Very few structures are impervious to modern military ordinance.

As for terrorist IED the stations, along with other modern build / rebuild stations have measures built in to limit the effects from an IED blast.  The weird knowledge an electrical engineer picked up in the past when leading a multi discipline team involved in building stations ............... enough to make my head hurt

The subsurface metro stations in Ukraine have given a useful degree of protection to the many sheltering therein.


Title: Re: Crossrail - a new railway for London
Post by: IndustryInsider on June 04, 2022, 11:22:55 am
The deep tube stations were very valuable indeed during the last war and saved many lives. Current thinking is no doubt that there wont be another war. The people in Ukraine probably thought that.

Given all the deep tube stations are still open, aren't all those 'facilities' still available in the event of war?


Title: Re: Crossrail - a new railway for London
Post by: broadgage on June 04, 2022, 01:35:07 pm
The deep tube stations were very valuable indeed during the last war and saved many lives. Current thinking is no doubt that there wont be another war. The people in Ukraine probably thought that.

Given all the deep tube stations are still open, aren't all those 'facilities' still available in the event of war?

Yes, still open, and yes still available. BUT with a growing population more shelter space would be desirable.


Title: Re: Crossrail - a new railway for London
Post by: IndustryInsider on June 04, 2022, 01:52:21 pm
Yes, still open, and yes still available. BUT with a growing population more shelter space would be desirable.

How about the literal miles of space available in the Crossrail tunnels with their wide bore and walkways throughout?


Title: Re: Crossrail - a new railway for London
Post by: broadgage on June 04, 2022, 05:13:36 pm
Yes, still open, and yes still available. BUT with a growing population more shelter space would be desirable.

How about the literal miles of space available in the Crossrail tunnels with their wide bore and walkways throughout?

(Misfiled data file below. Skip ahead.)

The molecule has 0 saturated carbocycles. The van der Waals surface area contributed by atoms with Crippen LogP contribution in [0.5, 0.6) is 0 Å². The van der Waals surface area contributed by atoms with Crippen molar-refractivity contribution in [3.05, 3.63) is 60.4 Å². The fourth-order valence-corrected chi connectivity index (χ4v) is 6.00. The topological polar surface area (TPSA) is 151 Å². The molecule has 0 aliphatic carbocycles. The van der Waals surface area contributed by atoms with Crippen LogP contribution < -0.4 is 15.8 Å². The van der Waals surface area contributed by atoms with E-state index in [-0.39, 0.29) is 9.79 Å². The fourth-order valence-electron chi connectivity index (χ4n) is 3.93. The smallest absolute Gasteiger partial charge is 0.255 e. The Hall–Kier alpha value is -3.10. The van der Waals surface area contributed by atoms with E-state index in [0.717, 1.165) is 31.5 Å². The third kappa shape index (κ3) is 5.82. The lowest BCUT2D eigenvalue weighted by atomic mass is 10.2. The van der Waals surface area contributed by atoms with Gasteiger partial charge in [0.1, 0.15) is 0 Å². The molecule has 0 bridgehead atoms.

We may yet be glad of that.


Title: Re: Crossrail - a new railway for London
Post by: froome on June 06, 2022, 06:05:11 pm
I had my first journey on the Elizabeth line at the weekend, from Paddington to Canary Wharf, and as others have said, it is impressively efficient, and has obviously made that journey very much quicker than it would have taken before.

However, there was one very big downside to my journey, which I'll post on a new thread now.


Title: Re: Crossrail - a new railway for London
Post by: stuving on June 08, 2022, 06:28:27 pm
Elizabeth Line trains start running to Heathrow T4 from 14th June (next Tuesday). T4 itself will open progressively, with airlines transferring over the next few weeks. In fact shuttles are running between Central and T4, presumably for staff use as officially they aren't. From Tuesday, the EL trains from Paddington will split equally between T4 and T5, which initially means only 2 tph to T4 and (as now) to T5.

The currently loaded WTT says that from 8th August the through trains to T4 stop, and the service reverts to as now, with shuttles. I imagine that's an artefact of the data feeds.


Title: Re: Crossrail - a new railway for London
Post by: Marlburian on June 09, 2022, 11:03:38 am
"House prices on Elizabeth Line expected to soar with increased demand." (https://www.readingchronicle.co.uk/news/20196535.house-prices-elizabeth-line-expected-soar-increased-demand/) The soar seems to be inexorable! Still, the views expressed are those of Rightmove’s "director of property science", so they must be valid.



Title: Re: Crossrail - a new railway for London
Post by: Marlburian on June 26, 2022, 05:53:45 pm
"Why Elizabeth Line trains are rammed at the front and back but the middle is always empty" (https://www.getreading.co.uk/news/reading-berkshire-news/elizabeth-line-trains-rammed-front)

This "phenomenon" has long existed on Tube trains, such as on the Bakerloo at Paddington, where in my commuting days passengers would go on to the platform at the more-or-less central point and cluster there, then crowd onto the middle of the train. I would squeeze past them and stroll down the platform to join the last carriage (which, TBH, was the best one from which to exit at Lambeth North).


Title: Re: Crossrail - a new railway for London
Post by: didcotdean on June 26, 2022, 07:00:38 pm
Paddington is kind of an exception to this if connecting to/from the Bakerloo as you actually want to be in the middle.


Title: Re: Crossrail - a new railway for London
Post by: Surrey 455 on June 26, 2022, 07:04:48 pm